Regarding fungal infection, our molecular method was able to identify yeasts, with the exception of one episode of C. lusitaniae that was responsible for one death. This is an uncommon species of Candida in these patients and it is important to note that it can be resistant to amphotericin B [28].

The impact of early appropriate antibiotic therapy on patient survival has been demonstrated in previous studies [1, 12, 29, 30]. In our study, we showed that only one of six patients who died within 14 days after BSI had adequate initial empirical therapy. Therapy was modified in five cases based on Gram staining of the positive BC (Period 1) and after the final results, three treatments remained inadequate. The molecular method was able to identify the microorganism and resistance gene in two of these three cases.

Early identification of the causative organism and resistance genes such as vanA for enterococci and MBL for P. aeruginosa is crucial for adequate antimicrobial therapy, especially in paediatric neutropenic patients. Our empirical treatment approach does not take into account the resistant microorganisms shown in our study.

A limitation of the method is that PCR is so sensitive that we could not exclude the risk of false positive from skin contamination during blood culture collection particularly for CoSN. Other molecular mechanisms of resistance could be added since our “in house” multiplex is done in an open qPCR plataform.

Conclusions

The addition of molecular tests, including qPCR, for identification of pathogens and detection of antimicrobial resistance genes to the classical phenotypic tests in BSI is particularly relevant in paediatric cancer patients.

Abbreviations

AML: 

Acute myeloid leukaemia

BC: 

Blood culture

BSI: 

Bloodstream infection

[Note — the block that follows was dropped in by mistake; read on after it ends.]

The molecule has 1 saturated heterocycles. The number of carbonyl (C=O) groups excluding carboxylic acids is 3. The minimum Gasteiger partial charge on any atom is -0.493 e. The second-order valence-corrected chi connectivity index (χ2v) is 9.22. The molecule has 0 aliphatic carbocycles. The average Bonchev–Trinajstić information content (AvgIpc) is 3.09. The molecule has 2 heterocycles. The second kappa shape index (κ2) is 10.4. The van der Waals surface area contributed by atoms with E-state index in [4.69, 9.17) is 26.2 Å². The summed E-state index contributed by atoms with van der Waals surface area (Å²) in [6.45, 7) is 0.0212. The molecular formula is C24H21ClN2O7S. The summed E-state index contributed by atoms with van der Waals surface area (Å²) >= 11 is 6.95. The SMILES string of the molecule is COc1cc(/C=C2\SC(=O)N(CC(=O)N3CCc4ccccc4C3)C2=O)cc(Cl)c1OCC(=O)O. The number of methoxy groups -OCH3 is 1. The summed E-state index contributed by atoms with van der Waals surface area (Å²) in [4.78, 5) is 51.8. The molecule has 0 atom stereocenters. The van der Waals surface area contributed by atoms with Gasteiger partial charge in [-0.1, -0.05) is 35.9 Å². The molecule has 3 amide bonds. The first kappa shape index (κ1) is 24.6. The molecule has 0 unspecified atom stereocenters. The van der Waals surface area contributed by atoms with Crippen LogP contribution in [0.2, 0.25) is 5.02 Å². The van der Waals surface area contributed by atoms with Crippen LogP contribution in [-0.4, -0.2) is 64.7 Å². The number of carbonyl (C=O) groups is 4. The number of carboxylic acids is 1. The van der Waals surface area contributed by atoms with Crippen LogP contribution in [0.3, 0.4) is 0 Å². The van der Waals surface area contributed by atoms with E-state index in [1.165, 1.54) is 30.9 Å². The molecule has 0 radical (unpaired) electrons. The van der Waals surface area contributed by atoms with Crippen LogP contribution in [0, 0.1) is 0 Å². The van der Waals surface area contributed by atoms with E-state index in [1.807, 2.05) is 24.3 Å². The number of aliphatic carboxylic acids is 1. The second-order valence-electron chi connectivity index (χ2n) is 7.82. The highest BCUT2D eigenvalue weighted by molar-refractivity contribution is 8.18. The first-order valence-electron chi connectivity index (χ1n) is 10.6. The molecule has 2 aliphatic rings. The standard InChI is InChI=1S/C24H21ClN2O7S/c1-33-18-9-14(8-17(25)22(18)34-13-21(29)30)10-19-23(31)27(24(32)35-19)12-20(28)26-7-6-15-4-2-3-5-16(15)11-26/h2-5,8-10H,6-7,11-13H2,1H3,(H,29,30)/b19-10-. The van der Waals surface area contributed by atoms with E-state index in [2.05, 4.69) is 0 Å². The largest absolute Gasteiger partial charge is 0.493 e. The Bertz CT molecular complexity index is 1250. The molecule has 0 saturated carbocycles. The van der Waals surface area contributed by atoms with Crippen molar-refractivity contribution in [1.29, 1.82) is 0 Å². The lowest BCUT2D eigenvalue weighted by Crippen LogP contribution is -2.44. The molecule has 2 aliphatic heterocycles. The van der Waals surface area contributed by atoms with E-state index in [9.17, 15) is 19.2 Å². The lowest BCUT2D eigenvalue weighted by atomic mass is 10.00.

CoNS: 

Coagulase-negative Staphylococcus

CVC: 

Central venous catheter

ESBL: 

Extended spectrum β-lactamase

FN: 

Febrile neutropenia

ICU: 

Intensive care unit

MIC: 

Minimum inhibitory concentration

qPCR: 

quantitative polymerase chain reaction

VRE: 

Vancomycin-resistant enterococcus

Declarations

Acknowledgements

This study was supported by a grant from Fundação de Amparo a Pesquisa do estado de São Paulo (FAPESP) Brazil.

Funding

There has been no significant financial support for this work that could have influenced its outcome.

Availability of data and materials

All data contained within this article.

Authors’ contributions

FC carried out the data clinical acquisition, data analysis and draft the manuscript; PC; LCM and ASP participated of the design of the study, MGQ performed the PCR experiments and provided the molecular analyses; ACCP participated in the design and coordination of study. All authors read and approved the final manuscript.

Competing interests

The authors declare that they have no competing interests.

Consent for publication

Not applicable.

Ethics approval and consent to participate

The study was approved by the Clinical Research Ethics Committee of the Hospital. All subjects signed the inform term consent.

Open AccessThis article is distributed under the terms of the Creative Commons Attribution 4.0 International License (http://creativecommons.org/licenses/by/4.0/), which permits unrestricted use, distribution, and reproduction in any medium, provided you give appropriate credit to the original author(s) and the source, provide a link to the Creative Commons license, and indicate if changes were made. The Creative Commons Public Domain Dedication waiver (http://creativecommons.org/publicdomain/zero/1.0/) applies to the data made available in this article, unless otherwise stated.

Authors’ Affiliations

(1)
Institute of Paediatric Oncology, Universidade Federal de São Paulo, Rua Botucatu 743, São Paulo, 04037020, Brazil
(2)
Infectious Diseases Division, Universidade Federal de São Paulo, São Paulo, Brazil